A solid 3.5
John Darr | Tuesday, April 22, 2014
In life, there are a lot of things that are pretty good. Paintings in a museum that you like but won’t really remember, because they’re just pretty good. Meals that you gulp down, not stopping to remark “Mmm” or “Wow, that’s tasty” because their pretty-goodness simply doesn’t warrant it. People that you cheerfully greet at the dining hall but would never think to text because they’re just pretty-good friends.
As a critic, I naturally associate adjectives of quality — bad, average, good, amazing — with ratings out of five. The pretty-good is a solid 3.5/5: a rather respectable, yet wholly unremarkable, rating. For all my life, I’ve thought that of course, obviously, the 3.5s of life are not as good as the 4.5s or the 5s. It’s simple math after all.
It’s a lie.
The 3.5s in life are criminally underrated. They slip by, unnoticed as highlights and low points of life dominate our memories. Gorgeous vacations and nights dominated by relationship problems create a false backbone of life; pleasant weekend afternoons and nights out foster tight relationships and communities under our noses. They’re stress-free and familiar — a comforting staple in our often-hectic timelines. We need our 3.5 days just as much as our painful 1s and glorious 5s.
The importance of pretty-good days is pretty straightforward, even obvious. They form the carefree “good times” we find ourselves reminiscing about later in life. However, the concept of the 3.5s importance stretches into perhaps the most unlikely category of all: art.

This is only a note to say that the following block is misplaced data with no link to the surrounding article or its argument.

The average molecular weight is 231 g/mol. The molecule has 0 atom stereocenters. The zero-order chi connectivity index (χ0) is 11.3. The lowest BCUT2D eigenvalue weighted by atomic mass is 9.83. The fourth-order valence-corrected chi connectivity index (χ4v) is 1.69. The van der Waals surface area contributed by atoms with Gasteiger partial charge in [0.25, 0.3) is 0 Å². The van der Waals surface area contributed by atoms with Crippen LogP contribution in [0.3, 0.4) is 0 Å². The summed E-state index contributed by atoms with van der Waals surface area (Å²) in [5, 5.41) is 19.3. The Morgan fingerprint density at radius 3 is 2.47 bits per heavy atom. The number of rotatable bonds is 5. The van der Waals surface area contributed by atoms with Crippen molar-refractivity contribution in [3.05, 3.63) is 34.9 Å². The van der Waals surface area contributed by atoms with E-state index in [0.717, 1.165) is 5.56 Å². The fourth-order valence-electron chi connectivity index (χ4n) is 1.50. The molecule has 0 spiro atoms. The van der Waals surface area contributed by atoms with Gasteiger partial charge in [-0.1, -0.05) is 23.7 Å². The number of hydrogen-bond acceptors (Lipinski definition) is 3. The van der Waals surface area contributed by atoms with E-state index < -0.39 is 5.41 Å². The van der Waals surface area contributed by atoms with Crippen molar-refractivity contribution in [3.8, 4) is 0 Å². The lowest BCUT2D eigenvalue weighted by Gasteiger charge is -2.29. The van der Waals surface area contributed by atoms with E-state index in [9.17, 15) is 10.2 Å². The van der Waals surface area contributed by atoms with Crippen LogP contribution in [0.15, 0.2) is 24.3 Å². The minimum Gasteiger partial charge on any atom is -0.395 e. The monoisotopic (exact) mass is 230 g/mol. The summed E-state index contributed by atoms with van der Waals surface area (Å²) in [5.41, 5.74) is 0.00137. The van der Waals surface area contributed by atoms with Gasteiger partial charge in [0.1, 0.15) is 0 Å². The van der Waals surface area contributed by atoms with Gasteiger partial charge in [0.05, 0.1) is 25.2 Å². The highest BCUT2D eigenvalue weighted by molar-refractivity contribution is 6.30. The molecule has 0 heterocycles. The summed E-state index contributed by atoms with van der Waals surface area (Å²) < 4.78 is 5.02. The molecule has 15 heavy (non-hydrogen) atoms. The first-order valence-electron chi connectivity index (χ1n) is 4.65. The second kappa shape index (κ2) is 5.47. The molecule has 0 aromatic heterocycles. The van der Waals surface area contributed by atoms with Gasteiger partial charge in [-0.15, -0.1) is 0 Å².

It’s true that critics spend a lot of times traversing a sea of music in search for the next modern classic, trying to skip to a favorite song on the universal iPod. On a social level, trying to find the best song for a given situation or the perfect track to put on a mixtape is an exhilarating, high-stakes process.
However, the idea of playing or finding quality music can make a situation needlessly stressful. Will everyone appreciate the artistic value of what you’re trying to display? Will your friends connect with the music as deeply as you do, or will they just chat away unaware of a message you’re trying to send? Or if you’re on your own, you can find yourself torn between trying to fully appreciate a loved record and simply sitting back and enjoying life.
That’s when the 3.5 nudges your arm. It’s no big shot, just a pretty-good record you’re in the mood to listen to. It floats inoffensively in the background, filling the air with friendly melodies and soft rhythms. It doesn’t interrupt or plead for attention or exert any sense of self-importance. It’s background music, but it’s your background music. It’s just a pretty good record, a 3.5 album for the vast amount of 3.5 moments in our lives.
As an artist and a critic, I spend a lot of time worrying if I’m truly taking advantage of opportunities and moments. Am I playing the best music, wearing the best clothes, having the best day? We spend so much time trying to achieve the absolute most that we miss the ordinary greatness of our merely above-average experiences. It’s healthy to sit back and relax – sometimes life is simply a 3.5.
And that’s still pretty good.
The views expressed in this column are those of the author and not necessarily those of The Observer.